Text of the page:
Are you worried your dog might have arthritis? Sadly, arthritis is very common in older dogs, and some breeds are more predisposed to it than others as well. Even though arthritis is common, however, that doesn’t mean it’s unmanageable, so it’s important to work with a vet as soon as possible to help your dog.
In the article below, we’ll show you some of the most common symptoms of arthritis in dogs. You can use this information to help narrow down the possibilities of your dog’s condition and figure out what to talk to your veterinarian about as well. If you have any questions, call Blue Cross Pet Hospital in North Hollywood at (818) 980-1313.
Stiffness on Waking
One of the earliest symptoms of arthritis in dogs is stiffness when waking up. If your dog has been asleep for a long time, then wakes up and has trouble standing up, this may mean arthritis is beginning to set in.
You can help your dog by providing an orthopedic dog bed. Some dogs may also feel better on waking if they have a warming mat to sleep on, but this may overheat other breeds. Talk to your vet for more suggestions about how to manage this symptom of arthritis.
Dogs who have arthritis will be less mobile than they were before the disease set in. Mobility and range of motion decrease significantly with the onset and progression of arthritis, just like they do in humans. For example, your dog may not be able to jump on the bed or sofa with you anymore, even if they could in the past.
You can help your dog by providing alternatives to situations where they might lose some mobility. If you want them to still join you on the sofa, for example, you can purchase a ramp or steps for them to use. Otherwise, you can provide a comfortable bed on the floor instead.
Less Desire to Play or Exercise
Dogs with arthritis will naturally be less interested in exercise and playtime than they used to be. This is because it hurts and is difficult for these dogs to get up and move around the way they did when they were younger. Lethargy may also accompany this symptom, but not always.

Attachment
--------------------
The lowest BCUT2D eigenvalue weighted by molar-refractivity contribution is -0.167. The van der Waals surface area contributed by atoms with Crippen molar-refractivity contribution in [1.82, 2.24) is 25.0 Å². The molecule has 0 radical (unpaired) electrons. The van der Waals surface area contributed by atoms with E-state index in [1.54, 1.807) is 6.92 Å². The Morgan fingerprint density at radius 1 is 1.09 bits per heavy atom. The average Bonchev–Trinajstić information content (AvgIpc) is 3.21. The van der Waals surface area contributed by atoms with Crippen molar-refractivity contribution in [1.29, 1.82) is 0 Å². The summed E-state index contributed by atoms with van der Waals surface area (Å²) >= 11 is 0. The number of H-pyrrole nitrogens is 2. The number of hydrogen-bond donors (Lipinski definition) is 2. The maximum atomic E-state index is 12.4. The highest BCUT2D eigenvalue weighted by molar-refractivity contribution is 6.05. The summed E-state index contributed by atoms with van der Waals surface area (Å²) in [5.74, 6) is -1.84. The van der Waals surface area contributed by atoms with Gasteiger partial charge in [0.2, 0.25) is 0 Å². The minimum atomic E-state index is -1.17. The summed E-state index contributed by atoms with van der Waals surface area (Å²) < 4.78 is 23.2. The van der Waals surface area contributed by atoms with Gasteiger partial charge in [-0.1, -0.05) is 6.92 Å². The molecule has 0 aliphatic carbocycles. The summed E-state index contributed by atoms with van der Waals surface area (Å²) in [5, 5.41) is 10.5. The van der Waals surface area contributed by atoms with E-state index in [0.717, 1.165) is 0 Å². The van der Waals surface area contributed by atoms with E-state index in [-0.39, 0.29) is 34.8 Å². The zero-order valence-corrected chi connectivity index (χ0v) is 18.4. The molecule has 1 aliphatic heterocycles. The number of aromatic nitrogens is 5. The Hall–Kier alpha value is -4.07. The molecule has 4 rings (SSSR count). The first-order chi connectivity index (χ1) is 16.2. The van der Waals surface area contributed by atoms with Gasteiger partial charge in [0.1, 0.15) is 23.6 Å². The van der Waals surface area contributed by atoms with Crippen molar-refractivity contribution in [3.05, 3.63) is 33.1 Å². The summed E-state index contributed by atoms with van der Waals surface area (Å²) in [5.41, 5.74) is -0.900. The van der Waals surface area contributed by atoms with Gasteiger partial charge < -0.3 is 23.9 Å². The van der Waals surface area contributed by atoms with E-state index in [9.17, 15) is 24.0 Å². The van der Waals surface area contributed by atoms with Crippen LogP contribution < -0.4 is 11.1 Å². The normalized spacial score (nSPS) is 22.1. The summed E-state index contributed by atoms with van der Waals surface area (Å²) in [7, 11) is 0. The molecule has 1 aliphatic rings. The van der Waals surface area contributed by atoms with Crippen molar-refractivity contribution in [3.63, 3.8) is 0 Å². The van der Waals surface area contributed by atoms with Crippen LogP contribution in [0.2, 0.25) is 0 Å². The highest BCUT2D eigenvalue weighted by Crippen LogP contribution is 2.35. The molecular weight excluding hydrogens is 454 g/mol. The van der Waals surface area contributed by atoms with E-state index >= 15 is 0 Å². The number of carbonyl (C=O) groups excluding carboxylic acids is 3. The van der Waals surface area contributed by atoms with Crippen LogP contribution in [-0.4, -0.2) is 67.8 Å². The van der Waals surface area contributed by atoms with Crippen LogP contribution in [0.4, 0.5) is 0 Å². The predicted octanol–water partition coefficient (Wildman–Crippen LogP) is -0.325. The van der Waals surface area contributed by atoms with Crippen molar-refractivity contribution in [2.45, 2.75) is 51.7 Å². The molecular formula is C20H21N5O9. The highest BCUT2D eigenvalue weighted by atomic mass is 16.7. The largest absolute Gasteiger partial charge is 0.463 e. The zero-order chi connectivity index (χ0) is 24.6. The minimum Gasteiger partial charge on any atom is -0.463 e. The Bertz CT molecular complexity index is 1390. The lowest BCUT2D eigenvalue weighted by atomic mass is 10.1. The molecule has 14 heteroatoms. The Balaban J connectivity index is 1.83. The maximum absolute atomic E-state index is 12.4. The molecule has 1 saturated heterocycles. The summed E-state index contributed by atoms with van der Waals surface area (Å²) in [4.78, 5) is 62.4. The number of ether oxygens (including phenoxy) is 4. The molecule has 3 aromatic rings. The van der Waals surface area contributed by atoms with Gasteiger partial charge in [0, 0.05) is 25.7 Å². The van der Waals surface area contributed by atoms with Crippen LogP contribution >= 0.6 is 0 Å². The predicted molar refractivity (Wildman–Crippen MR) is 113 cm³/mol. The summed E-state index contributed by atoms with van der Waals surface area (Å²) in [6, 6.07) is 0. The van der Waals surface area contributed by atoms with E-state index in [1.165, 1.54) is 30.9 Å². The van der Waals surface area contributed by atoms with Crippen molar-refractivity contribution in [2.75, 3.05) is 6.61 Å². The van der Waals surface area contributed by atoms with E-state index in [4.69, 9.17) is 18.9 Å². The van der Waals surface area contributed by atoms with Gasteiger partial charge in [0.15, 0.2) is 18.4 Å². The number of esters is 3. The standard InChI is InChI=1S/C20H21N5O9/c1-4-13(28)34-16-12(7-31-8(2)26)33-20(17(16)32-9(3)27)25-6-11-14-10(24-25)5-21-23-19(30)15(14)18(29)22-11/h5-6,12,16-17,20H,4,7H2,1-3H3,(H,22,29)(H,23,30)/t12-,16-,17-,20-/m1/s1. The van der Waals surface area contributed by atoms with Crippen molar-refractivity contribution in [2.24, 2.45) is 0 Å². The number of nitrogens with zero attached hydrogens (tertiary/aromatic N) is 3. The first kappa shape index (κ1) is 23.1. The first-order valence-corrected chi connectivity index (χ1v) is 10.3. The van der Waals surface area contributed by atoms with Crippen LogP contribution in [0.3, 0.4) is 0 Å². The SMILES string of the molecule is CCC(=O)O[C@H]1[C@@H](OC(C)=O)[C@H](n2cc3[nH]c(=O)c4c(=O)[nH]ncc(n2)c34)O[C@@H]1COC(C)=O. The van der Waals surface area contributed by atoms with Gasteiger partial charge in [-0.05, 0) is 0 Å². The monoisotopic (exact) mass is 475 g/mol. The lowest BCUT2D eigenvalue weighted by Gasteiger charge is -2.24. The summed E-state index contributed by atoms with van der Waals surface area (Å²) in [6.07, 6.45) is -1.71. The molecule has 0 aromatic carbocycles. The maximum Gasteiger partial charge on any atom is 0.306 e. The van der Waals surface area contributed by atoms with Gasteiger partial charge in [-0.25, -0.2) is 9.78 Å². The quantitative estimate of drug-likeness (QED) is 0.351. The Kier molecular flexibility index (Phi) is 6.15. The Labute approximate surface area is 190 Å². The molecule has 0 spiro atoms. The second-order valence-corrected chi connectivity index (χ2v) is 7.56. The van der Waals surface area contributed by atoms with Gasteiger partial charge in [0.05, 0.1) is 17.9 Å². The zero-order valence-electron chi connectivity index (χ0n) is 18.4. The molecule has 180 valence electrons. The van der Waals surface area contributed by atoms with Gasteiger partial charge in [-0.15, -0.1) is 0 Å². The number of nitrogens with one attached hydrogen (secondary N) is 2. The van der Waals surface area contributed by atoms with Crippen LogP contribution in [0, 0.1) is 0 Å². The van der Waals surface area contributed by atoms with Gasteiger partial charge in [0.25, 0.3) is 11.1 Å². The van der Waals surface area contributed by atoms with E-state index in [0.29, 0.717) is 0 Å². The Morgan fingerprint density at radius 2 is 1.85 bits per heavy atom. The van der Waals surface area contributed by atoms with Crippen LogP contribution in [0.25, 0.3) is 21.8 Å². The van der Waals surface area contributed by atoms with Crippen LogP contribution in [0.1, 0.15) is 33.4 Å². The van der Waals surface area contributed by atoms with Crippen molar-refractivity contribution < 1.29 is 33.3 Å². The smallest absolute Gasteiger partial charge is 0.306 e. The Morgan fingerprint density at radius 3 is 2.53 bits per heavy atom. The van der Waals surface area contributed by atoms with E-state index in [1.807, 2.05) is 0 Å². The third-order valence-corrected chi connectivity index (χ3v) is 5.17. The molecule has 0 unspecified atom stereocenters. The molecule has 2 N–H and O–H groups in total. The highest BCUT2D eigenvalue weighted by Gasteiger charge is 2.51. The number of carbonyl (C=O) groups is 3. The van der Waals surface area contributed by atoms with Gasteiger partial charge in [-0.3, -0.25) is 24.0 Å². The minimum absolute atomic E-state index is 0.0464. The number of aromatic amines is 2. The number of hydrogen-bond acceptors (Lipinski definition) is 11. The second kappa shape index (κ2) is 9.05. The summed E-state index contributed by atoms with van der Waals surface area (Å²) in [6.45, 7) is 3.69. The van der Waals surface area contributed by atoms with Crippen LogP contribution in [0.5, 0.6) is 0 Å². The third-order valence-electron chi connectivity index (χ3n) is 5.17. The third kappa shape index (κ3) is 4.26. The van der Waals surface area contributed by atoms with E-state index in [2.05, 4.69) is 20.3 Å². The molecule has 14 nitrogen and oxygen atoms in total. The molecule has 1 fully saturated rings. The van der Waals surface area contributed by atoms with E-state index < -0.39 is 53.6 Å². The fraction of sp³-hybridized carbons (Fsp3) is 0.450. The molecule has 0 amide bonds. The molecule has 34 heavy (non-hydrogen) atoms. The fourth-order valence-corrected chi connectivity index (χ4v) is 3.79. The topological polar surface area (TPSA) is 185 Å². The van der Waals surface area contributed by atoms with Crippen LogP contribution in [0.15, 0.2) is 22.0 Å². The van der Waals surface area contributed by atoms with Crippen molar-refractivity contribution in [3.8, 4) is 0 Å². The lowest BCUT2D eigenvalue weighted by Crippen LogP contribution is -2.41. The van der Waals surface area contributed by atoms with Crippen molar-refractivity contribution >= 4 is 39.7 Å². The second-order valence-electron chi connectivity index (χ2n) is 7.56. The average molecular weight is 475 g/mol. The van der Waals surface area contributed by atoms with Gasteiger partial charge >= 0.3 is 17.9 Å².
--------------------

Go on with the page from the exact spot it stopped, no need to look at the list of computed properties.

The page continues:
Keep in mind that your dog’s energy levels may also naturally diminish as they get older, and this is fairly normal. As long as the change isn’t sudden and they don’t seem to be in pain, they may not have arthritis or other health problems contributing to them slowing down.
Visible swelling of the joints may signify arthritis, especially when the problem has advanced to a moderate or severe level. Arthritic joints may swell after your dog has been active or depending on the weather in some instances. This symptom is almost always accompanied by pain and stiffness in the same joints.
Swollen joints, however, can also mean other problems. This symptom can be associated with some tickborne illnesses, tumors, and viral infections. Your vet will need to check your dog to find out what the cause of the swollen joints might be. However, arthritis is by far the most common.
Pain When Touched
If your dog seems to be in worse pain when they are touched or picked up, this may mean they’ve got arthritis. Picking up or touching a dog who is suffering from arthritis pain in their joints can cause them to yelp, whine, or may even cause them to snap if the pain is very severe.
Pain when touched may also be a sign of injury or tumors. It’s important to have your vet check your dog out thoroughly if they seem to be in pain when you touch them, as there are many potential causes.
Dogs who hide without any obvious reason are usually in pain or feeling sick. This is a defense mechanism and can be found in other animals aside from just dogs. If your dog doesn’t normally hide but has started doing so, this may mean they are hurting.
It’s important to rule out other potential problems if you think your dog is hiding from pain. There could be a variety of issues going on aside from just arthritis.
With the help of this information, you should be able to figure out when it’s time to talk to your vet. If you think your dog is suffering from arthritis, it’s better to go to the vet sooner rather than later. The quicker you have your dog diagnosed, the more likely you will be to help them manage their pain.
Advanced stages of arthritis may not be able to be managed. Arthritis is a degenerative disease, which means your dog will eventually become worse even with medication. However, your vet can help you figure out the best solution to help your dog live a full, happy life. Call us today at (818) 980-1313.